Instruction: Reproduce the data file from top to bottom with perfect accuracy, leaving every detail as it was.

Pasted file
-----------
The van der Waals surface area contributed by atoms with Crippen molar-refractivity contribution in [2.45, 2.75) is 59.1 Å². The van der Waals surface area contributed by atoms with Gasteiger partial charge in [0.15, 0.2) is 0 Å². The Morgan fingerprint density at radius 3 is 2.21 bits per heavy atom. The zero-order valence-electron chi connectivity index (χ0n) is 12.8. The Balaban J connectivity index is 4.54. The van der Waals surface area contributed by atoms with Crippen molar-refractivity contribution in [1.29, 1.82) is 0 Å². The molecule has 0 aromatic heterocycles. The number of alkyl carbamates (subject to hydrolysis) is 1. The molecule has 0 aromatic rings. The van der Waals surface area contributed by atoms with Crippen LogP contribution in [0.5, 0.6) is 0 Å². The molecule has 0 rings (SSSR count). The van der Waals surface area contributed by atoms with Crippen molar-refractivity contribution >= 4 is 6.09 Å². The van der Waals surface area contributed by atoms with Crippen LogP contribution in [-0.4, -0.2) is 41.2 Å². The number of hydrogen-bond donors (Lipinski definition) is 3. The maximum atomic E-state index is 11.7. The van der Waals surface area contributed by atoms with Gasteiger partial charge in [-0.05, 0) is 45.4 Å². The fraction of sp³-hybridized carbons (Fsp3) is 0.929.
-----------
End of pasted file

The van der Waals surface area contributed by atoms with Crippen molar-refractivity contribution in [2.45, 2.75) is 59.1 Å². The van der Waals surface area contributed by atoms with Gasteiger partial charge in [0.15, 0.2) is 0 Å². The Morgan fingerprint density at radius 3 is 2.21 bits per heavy atom. The zero-order valence-electron chi connectivity index (χ0n) is 12.8. The Balaban J connectivity index is 4.54. The van der Waals surface area contributed by atoms with Crippen molar-refractivity contribution in [1.29, 1.82) is 0 Å². The molecule has 0 aromatic heterocycles. The number of alkyl carbamates (subject to hydrolysis) is 1. The molecule has 0 aromatic rings. The van der Waals surface area contributed by atoms with Crippen LogP contribution in [0.5, 0.6) is 0 Å². The molecule has 0 rings (SSSR count). The van der Waals surface area contributed by atoms with Crippen molar-refractivity contribution >= 4 is 6.09 Å². The van der Waals surface area contributed by atoms with Crippen LogP contribution in [-0.4, -0.2) is 41.2 Å². The number of hydrogen-bond donors (Lipinski definition) is 3. The maximum atomic E-state index is 11.7. The van der Waals surface area contributed by atoms with Gasteiger partial charge in [-0.05, 0) is 45.4 Å². The fraction of sp³-hybridized carbons (Fsp3) is 0.929.